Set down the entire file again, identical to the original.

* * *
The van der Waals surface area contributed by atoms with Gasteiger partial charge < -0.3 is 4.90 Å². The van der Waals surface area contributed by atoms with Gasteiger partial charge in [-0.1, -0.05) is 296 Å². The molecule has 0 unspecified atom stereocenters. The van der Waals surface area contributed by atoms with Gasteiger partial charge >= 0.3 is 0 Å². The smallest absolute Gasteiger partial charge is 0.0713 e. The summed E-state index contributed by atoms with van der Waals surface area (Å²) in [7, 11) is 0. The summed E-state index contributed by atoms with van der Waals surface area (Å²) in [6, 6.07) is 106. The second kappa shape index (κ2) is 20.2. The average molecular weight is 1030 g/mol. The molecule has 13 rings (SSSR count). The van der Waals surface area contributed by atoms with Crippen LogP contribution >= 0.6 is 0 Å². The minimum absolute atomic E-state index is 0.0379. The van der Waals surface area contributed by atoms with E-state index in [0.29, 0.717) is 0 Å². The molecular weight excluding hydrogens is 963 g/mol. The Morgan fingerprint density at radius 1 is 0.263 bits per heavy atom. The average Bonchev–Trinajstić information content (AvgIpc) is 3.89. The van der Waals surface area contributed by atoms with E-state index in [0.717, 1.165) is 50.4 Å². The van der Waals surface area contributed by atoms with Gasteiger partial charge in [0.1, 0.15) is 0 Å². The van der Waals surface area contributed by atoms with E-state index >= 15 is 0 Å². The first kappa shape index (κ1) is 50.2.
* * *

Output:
The van der Waals surface area contributed by atoms with Gasteiger partial charge < -0.3 is 4.90 Å². The van der Waals surface area contributed by atoms with Gasteiger partial charge in [-0.1, -0.05) is 296 Å². The molecule has 0 unspecified atom stereocenters. The van der Waals surface area contributed by atoms with Gasteiger partial charge >= 0.3 is 0 Å². The smallest absolute Gasteiger partial charge is 0.0713 e. The summed E-state index contributed by atoms with van der Waals surface area (Å²) in [7, 11) is 0. The summed E-state index contributed by atoms with van der Waals surface area (Å²) in [6, 6.07) is 106. The second kappa shape index (κ2) is 20.2. The average molecular weight is 1030 g/mol. The molecule has 13 rings (SSSR count). The van der Waals surface area contributed by atoms with Crippen LogP contribution >= 0.6 is 0 Å². The minimum absolute atomic E-state index is 0.0379. The van der Waals surface area contributed by atoms with E-state index in [0.29, 0.717) is 0 Å². The molecular weight excluding hydrogens is 963 g/mol. The Morgan fingerprint density at radius 1 is 0.263 bits per heavy atom. The average Bonchev–Trinajstić information content (AvgIpc) is 3.89. The van der Waals surface area contributed by atoms with E-state index in [0.717, 1.165) is 50.4 Å². The van der Waals surface area contributed by atoms with Gasteiger partial charge in [0.1, 0.15) is 0 Å². The van der Waals surface area contributed by atoms with E-state index >= 15 is 0 Å². The first kappa shape index (κ1) is 50.2.